FIG. 1 is a perspective view of an example cannula insertion system.

FIGS. 2A-2C depict an example of operating an example cannula insertion system.

FIGS. 3A and 3B depict an example of creating a wound using an example cannula insertion system.

FIGS. 3C and 3D depict another example of creating a wound using an example cannula insertion system.

FIGS. 4A-4C illustrate example operations of an example trocar agent for coupling to a cannula insertion system.

FIGS. 5A-5C illustrate example operations of an example cannula insertion system.

FIG. 5D is an exploded view of the cannula insertion system of FIGS. 5A-5C.

FIGS. 6A-6D illustrate example operations of example control mechanisms for a cannula insertion system.

FIG. 7 is an exploded view of example components of an example cannula insertion system.

FIGS. 8A-8D illustrate example operations of an example cannula insertion system.

FIG. 9 is a perspective view of an example cannula insertion system.

FIG. 10 is a perspective view an example cannula insertion system.

FIG. 11 is a perspective view an example cannula insertion system.

FIGS. 12A and 12B illustrate an example of inserting the example cannula insertion system of FIG. 11 in an eye.

FIGS. 13A-13C illustrate an example cannula insertion system at different stages.

FIG. 13D is an exploded view of example components of the cannula insertion system of FIGS. 13A-13C.

FIGS. 14A and 14B illustrate example operation of the cannula insertion system of FIGS. 13A-13C.

FIGS. 15A-15C illustrate an example cannula insertion system at different stages.

FIG. 15D is an exploded view of example components of the cannula insertion system of FIGS. 15A-15C.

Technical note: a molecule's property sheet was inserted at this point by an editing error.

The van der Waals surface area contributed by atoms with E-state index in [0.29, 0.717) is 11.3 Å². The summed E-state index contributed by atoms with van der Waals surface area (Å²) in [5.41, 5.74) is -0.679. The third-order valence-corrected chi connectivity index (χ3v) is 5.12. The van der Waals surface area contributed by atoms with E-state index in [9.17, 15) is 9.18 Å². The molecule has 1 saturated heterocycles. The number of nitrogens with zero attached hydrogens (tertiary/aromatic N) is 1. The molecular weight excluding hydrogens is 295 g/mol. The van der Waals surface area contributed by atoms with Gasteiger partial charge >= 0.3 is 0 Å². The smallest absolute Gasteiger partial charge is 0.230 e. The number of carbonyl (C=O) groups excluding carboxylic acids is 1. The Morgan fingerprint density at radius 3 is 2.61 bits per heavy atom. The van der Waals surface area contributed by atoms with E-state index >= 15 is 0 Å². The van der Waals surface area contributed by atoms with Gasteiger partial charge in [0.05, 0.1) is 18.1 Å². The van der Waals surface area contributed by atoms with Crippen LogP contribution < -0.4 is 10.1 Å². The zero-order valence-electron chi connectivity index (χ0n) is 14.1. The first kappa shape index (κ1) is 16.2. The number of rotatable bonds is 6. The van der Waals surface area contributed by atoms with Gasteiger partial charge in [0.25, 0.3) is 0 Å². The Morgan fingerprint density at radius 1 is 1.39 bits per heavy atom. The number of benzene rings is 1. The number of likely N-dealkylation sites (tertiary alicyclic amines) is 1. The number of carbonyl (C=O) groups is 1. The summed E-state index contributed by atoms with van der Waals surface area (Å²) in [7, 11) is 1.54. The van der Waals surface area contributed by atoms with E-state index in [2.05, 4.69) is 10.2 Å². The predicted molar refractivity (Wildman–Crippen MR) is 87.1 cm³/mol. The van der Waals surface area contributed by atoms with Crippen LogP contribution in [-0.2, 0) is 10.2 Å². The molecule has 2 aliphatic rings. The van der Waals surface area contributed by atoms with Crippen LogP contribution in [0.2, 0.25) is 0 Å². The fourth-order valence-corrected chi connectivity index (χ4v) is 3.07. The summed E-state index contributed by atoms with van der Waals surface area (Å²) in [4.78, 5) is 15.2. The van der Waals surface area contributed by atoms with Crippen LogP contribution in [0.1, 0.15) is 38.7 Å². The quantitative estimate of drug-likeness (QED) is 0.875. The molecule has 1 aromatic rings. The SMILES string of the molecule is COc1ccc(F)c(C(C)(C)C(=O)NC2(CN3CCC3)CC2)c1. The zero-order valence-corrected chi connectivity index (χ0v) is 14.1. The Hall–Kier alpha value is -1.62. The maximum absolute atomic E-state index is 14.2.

FIG. 15E is a further exploded view of example components of the cannula insertion system of FIGS. 15A-15C.

FIGS. 15F-15H illustrate an example cannula insertion system at different stages.

FIGS. 15I-15K further illustrate example operations of the cannula insertion system of FIGS. 15F-15H.

FIG. 16 juxtaposes the cannula insertion system of FIGS. 15A-15C and the cannula insertion system of FIG. 1.

FIGS. 17A-17D illustrate an example cannula insertion system.

FIG. 17E is an exploded view of example components of the cannula insertion system of FIGS. 17A-17D.

FIG. 17F is a magnified view of an example component of the cannula insertion system of FIGS. 17A-17D.

DETAILED DESCRIPTION

Although several embodiments, examples, and illustrations are disclosed herein, it will be understood by those of ordinary skill in the art that the inventions described herein extends beyond the specifically disclosed embodiments, examples, and illustrations and includes other uses of the inventions and obvious modifications and equivalents thereof. Embodiments of the inventions are described with reference to the accompanying figures, wherein like numerals refer to like elements throughout. The terminology used in the description presented herein is not intended to be interpreted in any limited or restrictive manner simply because it is being used in conjunction with a detailed description of certain specific embodiments of the inventions. In addition, embodiments of the inventions can comprise combinations of features, and no single feature may be solely responsible for desirable attributes or essential to practicing the inventions herein described.